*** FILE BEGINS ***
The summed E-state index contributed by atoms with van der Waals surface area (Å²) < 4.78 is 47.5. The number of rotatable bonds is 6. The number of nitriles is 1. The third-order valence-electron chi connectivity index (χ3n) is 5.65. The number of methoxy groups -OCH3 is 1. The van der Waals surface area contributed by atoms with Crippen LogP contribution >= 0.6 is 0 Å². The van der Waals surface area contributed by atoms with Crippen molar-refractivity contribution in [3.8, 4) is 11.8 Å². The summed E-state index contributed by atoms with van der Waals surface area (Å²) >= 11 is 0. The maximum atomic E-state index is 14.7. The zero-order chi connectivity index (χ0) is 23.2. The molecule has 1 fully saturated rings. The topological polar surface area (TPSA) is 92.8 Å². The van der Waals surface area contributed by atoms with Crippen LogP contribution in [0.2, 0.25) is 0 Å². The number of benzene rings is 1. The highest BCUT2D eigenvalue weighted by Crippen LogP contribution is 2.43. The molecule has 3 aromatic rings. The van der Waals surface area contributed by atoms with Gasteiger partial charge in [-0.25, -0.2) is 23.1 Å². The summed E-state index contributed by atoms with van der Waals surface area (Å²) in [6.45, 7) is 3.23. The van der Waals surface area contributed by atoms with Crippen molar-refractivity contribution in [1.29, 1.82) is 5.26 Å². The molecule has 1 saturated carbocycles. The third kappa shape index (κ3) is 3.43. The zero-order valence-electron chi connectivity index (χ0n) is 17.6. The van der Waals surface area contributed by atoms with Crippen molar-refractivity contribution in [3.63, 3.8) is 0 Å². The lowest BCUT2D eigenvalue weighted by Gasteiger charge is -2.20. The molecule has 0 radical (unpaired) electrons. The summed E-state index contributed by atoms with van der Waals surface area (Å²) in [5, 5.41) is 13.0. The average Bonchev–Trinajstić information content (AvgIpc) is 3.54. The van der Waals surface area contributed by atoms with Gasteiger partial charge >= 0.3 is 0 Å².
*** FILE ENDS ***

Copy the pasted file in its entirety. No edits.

The summed E-state index contributed by atoms with van der Waals surface area (Å²) < 4.78 is 47.5. The number of rotatable bonds is 6. The number of nitriles is 1. The third-order valence-electron chi connectivity index (χ3n) is 5.65. The number of methoxy groups -OCH3 is 1. The van der Waals surface area contributed by atoms with Crippen LogP contribution >= 0.6 is 0 Å². The van der Waals surface area contributed by atoms with Crippen molar-refractivity contribution in [3.8, 4) is 11.8 Å². The summed E-state index contributed by atoms with van der Waals surface area (Å²) >= 11 is 0. The maximum atomic E-state index is 14.7. The zero-order chi connectivity index (χ0) is 23.2. The molecule has 1 fully saturated rings. The topological polar surface area (TPSA) is 92.8 Å². The van der Waals surface area contributed by atoms with Crippen LogP contribution in [0.2, 0.25) is 0 Å². The number of benzene rings is 1. The highest BCUT2D eigenvalue weighted by Crippen LogP contribution is 2.43. The molecule has 3 aromatic rings. The van der Waals surface area contributed by atoms with Gasteiger partial charge in [-0.25, -0.2) is 23.1 Å². The summed E-state index contributed by atoms with van der Waals surface area (Å²) in [6.45, 7) is 3.23. The van der Waals surface area contributed by atoms with Crippen molar-refractivity contribution in [1.29, 1.82) is 5.26 Å². The molecule has 1 saturated carbocycles. The third kappa shape index (κ3) is 3.43. The zero-order valence-electron chi connectivity index (χ0n) is 17.6. The van der Waals surface area contributed by atoms with Crippen molar-refractivity contribution in [3.63, 3.8) is 0 Å². The lowest BCUT2D eigenvalue weighted by Gasteiger charge is -2.20. The molecule has 0 radical (unpaired) electrons. The summed E-state index contributed by atoms with van der Waals surface area (Å²) in [5, 5.41) is 13.0. The average Bonchev–Trinajstić information content (AvgIpc) is 3.54. The van der Waals surface area contributed by atoms with Gasteiger partial charge >= 0.3 is 0 Å².